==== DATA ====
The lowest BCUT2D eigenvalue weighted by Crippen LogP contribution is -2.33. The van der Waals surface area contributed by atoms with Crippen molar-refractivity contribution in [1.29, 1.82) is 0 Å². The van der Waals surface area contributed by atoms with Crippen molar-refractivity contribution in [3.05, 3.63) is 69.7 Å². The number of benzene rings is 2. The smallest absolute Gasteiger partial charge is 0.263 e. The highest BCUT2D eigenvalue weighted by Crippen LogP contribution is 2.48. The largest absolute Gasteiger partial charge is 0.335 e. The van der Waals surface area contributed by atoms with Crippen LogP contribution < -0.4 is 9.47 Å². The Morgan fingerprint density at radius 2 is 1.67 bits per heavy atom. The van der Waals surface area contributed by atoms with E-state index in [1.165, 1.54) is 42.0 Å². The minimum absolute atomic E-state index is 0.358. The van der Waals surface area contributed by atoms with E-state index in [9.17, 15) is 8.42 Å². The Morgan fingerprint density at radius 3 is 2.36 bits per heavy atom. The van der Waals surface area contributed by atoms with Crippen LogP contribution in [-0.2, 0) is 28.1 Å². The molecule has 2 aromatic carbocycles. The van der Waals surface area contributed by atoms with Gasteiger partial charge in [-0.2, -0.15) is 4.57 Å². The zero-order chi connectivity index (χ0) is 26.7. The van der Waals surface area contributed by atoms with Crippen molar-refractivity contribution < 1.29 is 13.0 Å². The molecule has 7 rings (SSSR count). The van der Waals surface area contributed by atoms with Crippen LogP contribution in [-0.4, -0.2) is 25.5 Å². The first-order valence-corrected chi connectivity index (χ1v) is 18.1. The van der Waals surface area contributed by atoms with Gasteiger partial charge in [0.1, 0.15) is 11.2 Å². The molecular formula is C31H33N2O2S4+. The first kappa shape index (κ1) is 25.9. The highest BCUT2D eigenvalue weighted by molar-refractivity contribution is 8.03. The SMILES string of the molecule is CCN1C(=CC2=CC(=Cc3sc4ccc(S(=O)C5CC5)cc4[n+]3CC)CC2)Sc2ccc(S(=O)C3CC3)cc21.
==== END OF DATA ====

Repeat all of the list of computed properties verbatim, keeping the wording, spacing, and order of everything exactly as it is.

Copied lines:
The lowest BCUT2D eigenvalue weighted by Crippen LogP contribution is -2.33. The van der Waals surface area contributed by atoms with Crippen molar-refractivity contribution in [1.29, 1.82) is 0 Å². The van der Waals surface area contributed by atoms with Crippen molar-refractivity contribution in [3.05, 3.63) is 69.7 Å². The number of benzene rings is 2. The smallest absolute Gasteiger partial charge is 0.263 e. The highest BCUT2D eigenvalue weighted by Crippen LogP contribution is 2.48. The largest absolute Gasteiger partial charge is 0.335 e. The van der Waals surface area contributed by atoms with Crippen LogP contribution < -0.4 is 9.47 Å². The Morgan fingerprint density at radius 2 is 1.67 bits per heavy atom. The van der Waals surface area contributed by atoms with E-state index in [1.165, 1.54) is 42.0 Å². The minimum absolute atomic E-state index is 0.358. The van der Waals surface area contributed by atoms with E-state index in [9.17, 15) is 8.42 Å². The Morgan fingerprint density at radius 3 is 2.36 bits per heavy atom. The van der Waals surface area contributed by atoms with Crippen LogP contribution in [-0.2, 0) is 28.1 Å². The molecule has 2 aromatic carbocycles. The van der Waals surface area contributed by atoms with Gasteiger partial charge in [-0.2, -0.15) is 4.57 Å². The zero-order chi connectivity index (χ0) is 26.7. The van der Waals surface area contributed by atoms with Crippen molar-refractivity contribution < 1.29 is 13.0 Å². The molecule has 7 rings (SSSR count). The van der Waals surface area contributed by atoms with Crippen LogP contribution in [-0.4, -0.2) is 25.5 Å². The first-order valence-corrected chi connectivity index (χ1v) is 18.1. The van der Waals surface area contributed by atoms with Gasteiger partial charge in [0.1, 0.15) is 11.2 Å². The molecular formula is C31H33N2O2S4+. The first kappa shape index (κ1) is 25.9. The highest BCUT2D eigenvalue weighted by molar-refractivity contribution is 8.03. The SMILES string of the molecule is CCN1C(=CC2=CC(=Cc3sc4ccc(S(=O)C5CC5)cc4[n+]3CC)CC2)Sc2ccc(S(=O)C3CC3)cc21.